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Some Spousal Support Basics In Florida


The wave of alimony reform that swept over a number of other states in the early and mid-2010s never came ashore in the Sunshine State. Governor Rick Scott vetoed two alimony reform bills during this period, even though reformers charged that Florida’s laws on the subject were “outdated” and “not equitable.”

Types of Spousal Support in Florida

At its core, alimony is designed to equalize the standard of living between the former spouses, give obligee spouses the financial resources they need to start new lives, or some combination of both. So, Florida courts recognize five types of alimony:

  • Temporary: In the immediate wake of a divorce filing, obligee spouses often face a number of financial obligations that they cannot meet, such as attorneys’ fees and housing deposits. Judges normally award alimony pendente lite (while the case is pending) in these circumstances, even if the obligee spouse is the one who filed for divorce.
  • Bridge the Gap: Temporary alimony automatically ends when the case is finalized, but bridge the gap alimony may last for up to two years. This support gives financially needy spouses an extra income stream in certain situations, such as going back to school to complete a degree or accepting a low-paying internship to improve their position in the job market.
  • Rehabilitative: If the obligee spouse needs more than two years to become self-sufficient, makes a written plan to that effect, and sticks with that plan, the obligor spouse must pay support for the entire rehabilitation period.
  • Durational: The first form of alimony clearly designed to redistribute income, since obligee spouses need not show a specific economic need, is capped at the length of the marriage.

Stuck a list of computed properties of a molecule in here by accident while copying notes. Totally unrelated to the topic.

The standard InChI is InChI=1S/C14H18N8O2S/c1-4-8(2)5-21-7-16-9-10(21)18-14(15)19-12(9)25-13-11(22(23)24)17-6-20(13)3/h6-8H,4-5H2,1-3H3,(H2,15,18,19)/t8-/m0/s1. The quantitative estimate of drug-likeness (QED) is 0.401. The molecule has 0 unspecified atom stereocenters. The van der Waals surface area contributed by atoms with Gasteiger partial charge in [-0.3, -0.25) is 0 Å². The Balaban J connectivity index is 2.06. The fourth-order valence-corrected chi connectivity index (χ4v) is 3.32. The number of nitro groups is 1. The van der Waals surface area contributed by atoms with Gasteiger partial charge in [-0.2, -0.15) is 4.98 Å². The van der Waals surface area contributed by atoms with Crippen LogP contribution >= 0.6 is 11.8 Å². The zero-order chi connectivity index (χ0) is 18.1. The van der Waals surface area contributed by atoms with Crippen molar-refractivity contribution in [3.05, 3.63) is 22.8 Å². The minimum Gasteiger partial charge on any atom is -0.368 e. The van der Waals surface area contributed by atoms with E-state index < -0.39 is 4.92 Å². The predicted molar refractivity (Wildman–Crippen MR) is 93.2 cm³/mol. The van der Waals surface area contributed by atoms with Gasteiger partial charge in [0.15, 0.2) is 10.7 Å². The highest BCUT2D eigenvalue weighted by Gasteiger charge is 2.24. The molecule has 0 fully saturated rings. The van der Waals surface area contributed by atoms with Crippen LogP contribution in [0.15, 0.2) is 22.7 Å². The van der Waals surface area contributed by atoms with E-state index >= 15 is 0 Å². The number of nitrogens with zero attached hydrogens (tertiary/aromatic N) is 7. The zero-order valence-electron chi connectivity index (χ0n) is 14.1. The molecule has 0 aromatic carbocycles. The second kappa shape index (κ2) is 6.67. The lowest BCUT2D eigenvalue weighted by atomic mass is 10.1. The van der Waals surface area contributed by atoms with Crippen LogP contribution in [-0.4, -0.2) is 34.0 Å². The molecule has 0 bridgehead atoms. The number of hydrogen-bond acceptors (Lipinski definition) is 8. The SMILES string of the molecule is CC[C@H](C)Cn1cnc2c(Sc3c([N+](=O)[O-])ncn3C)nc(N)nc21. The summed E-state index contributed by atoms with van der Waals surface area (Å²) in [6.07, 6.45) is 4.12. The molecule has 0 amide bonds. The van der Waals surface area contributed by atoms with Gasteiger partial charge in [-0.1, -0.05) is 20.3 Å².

• Permanent: Reformers particularly dislike this type of spousal support. While it is not technically “permanent,” payments do last as long as the obligee spouse is incapable of self-support (g. s/he has custody of a disabled child).

In each case, Treasure Coast judges must set the minimum duration and amount of payment that will accomplish the spousal support’s objective of either equalizing the standard of living or meeting a specific need.

Factors That Determine Alimony in Florida

The overall factor is the balance between the obligor’s ability to pay support and the obligee’s need for such support. This inquiry consists of a number of factors, including:

  • The income and assets available to both spouses (including any nonmarital property awards),
  • Relative earning capacity of each spouse,
  • Duration of the marriage,
  • Custody of minor children,
  • Noneconomic and economic contributions to the marriage,
  • Tax consequences of any awards, and
  • Any agreements between the spouses.

The last factor is often the most important one, because most judges approve inter-spousal agreements that are entirely voluntary and not patently one-sided.

Modifying Alimony in Florida

Either party can usually change the amount or duration of alimony payments based on changed circumstances. Some prominent exceptions include bridge the gap alimony, which cannot be changed, and rehabilitative alimony, which can be modified or even terminated if the obligee does not adhere to the written plan.

Subsequent relationships have special issues. Later remarriage usually terminates an alimony obligation, but what if the obligee enters into a serious and committed relationship yet does not actually get married? In these situations, judges usually scrutinize the relationship, especially its financial aspects, to determine if it is more like marriage or more like casual dating.

Count on Experienced Lawyers

Alimony is a big part of most Florida divorces. For a free consultation with an experienced family law attorney in Port St. Lucie, contact Eighmie Law Firm, P.A. Convenient payment plans are available.



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